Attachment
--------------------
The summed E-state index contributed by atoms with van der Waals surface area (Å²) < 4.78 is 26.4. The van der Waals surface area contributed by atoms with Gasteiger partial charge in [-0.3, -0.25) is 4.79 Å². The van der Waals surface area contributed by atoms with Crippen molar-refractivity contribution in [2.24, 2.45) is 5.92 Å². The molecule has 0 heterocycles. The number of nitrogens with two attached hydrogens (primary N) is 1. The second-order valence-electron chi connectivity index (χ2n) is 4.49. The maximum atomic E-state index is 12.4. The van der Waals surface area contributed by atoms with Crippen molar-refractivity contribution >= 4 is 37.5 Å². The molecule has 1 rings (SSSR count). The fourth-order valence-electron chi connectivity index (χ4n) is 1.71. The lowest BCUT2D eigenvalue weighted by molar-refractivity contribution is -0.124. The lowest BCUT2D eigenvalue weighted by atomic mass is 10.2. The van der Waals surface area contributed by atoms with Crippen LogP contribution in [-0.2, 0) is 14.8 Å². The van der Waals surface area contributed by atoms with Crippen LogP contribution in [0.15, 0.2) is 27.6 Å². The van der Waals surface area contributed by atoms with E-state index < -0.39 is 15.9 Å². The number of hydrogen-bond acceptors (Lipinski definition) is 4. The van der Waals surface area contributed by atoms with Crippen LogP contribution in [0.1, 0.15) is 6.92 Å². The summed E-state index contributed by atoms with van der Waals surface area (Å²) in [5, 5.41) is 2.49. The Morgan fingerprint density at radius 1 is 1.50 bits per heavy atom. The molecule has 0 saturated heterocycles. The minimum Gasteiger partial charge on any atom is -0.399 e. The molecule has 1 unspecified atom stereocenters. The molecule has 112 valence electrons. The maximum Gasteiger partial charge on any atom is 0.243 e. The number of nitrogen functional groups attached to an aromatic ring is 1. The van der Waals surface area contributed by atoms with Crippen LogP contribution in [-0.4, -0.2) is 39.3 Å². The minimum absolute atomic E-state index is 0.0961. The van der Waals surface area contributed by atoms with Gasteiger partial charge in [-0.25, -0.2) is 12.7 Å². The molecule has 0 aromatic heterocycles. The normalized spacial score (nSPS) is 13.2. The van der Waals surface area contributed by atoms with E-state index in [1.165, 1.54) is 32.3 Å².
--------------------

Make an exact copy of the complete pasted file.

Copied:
The summed E-state index contributed by atoms with van der Waals surface area (Å²) < 4.78 is 26.4. The van der Waals surface area contributed by atoms with Gasteiger partial charge in [-0.3, -0.25) is 4.79 Å². The van der Waals surface area contributed by atoms with Crippen molar-refractivity contribution in [2.24, 2.45) is 5.92 Å². The molecule has 0 heterocycles. The number of nitrogens with two attached hydrogens (primary N) is 1. The second-order valence-electron chi connectivity index (χ2n) is 4.49. The maximum atomic E-state index is 12.4. The van der Waals surface area contributed by atoms with Crippen molar-refractivity contribution >= 4 is 37.5 Å². The molecule has 1 rings (SSSR count). The fourth-order valence-electron chi connectivity index (χ4n) is 1.71. The lowest BCUT2D eigenvalue weighted by molar-refractivity contribution is -0.124. The lowest BCUT2D eigenvalue weighted by atomic mass is 10.2. The van der Waals surface area contributed by atoms with Crippen LogP contribution in [-0.2, 0) is 14.8 Å². The van der Waals surface area contributed by atoms with Crippen LogP contribution in [0.15, 0.2) is 27.6 Å². The van der Waals surface area contributed by atoms with E-state index < -0.39 is 15.9 Å². The number of hydrogen-bond acceptors (Lipinski definition) is 4. The van der Waals surface area contributed by atoms with Crippen LogP contribution in [0.1, 0.15) is 6.92 Å². The summed E-state index contributed by atoms with van der Waals surface area (Å²) in [5, 5.41) is 2.49. The Morgan fingerprint density at radius 1 is 1.50 bits per heavy atom. The molecule has 0 saturated heterocycles. The minimum Gasteiger partial charge on any atom is -0.399 e. The molecule has 1 unspecified atom stereocenters. The molecule has 112 valence electrons. The maximum Gasteiger partial charge on any atom is 0.243 e. The number of nitrogen functional groups attached to an aromatic ring is 1. The van der Waals surface area contributed by atoms with Crippen LogP contribution in [-0.4, -0.2) is 39.3 Å². The minimum absolute atomic E-state index is 0.0961. The van der Waals surface area contributed by atoms with Gasteiger partial charge in [-0.25, -0.2) is 12.7 Å². The molecule has 0 aromatic heterocycles. The normalized spacial score (nSPS) is 13.2. The van der Waals surface area contributed by atoms with E-state index in [1.165, 1.54) is 32.3 Å².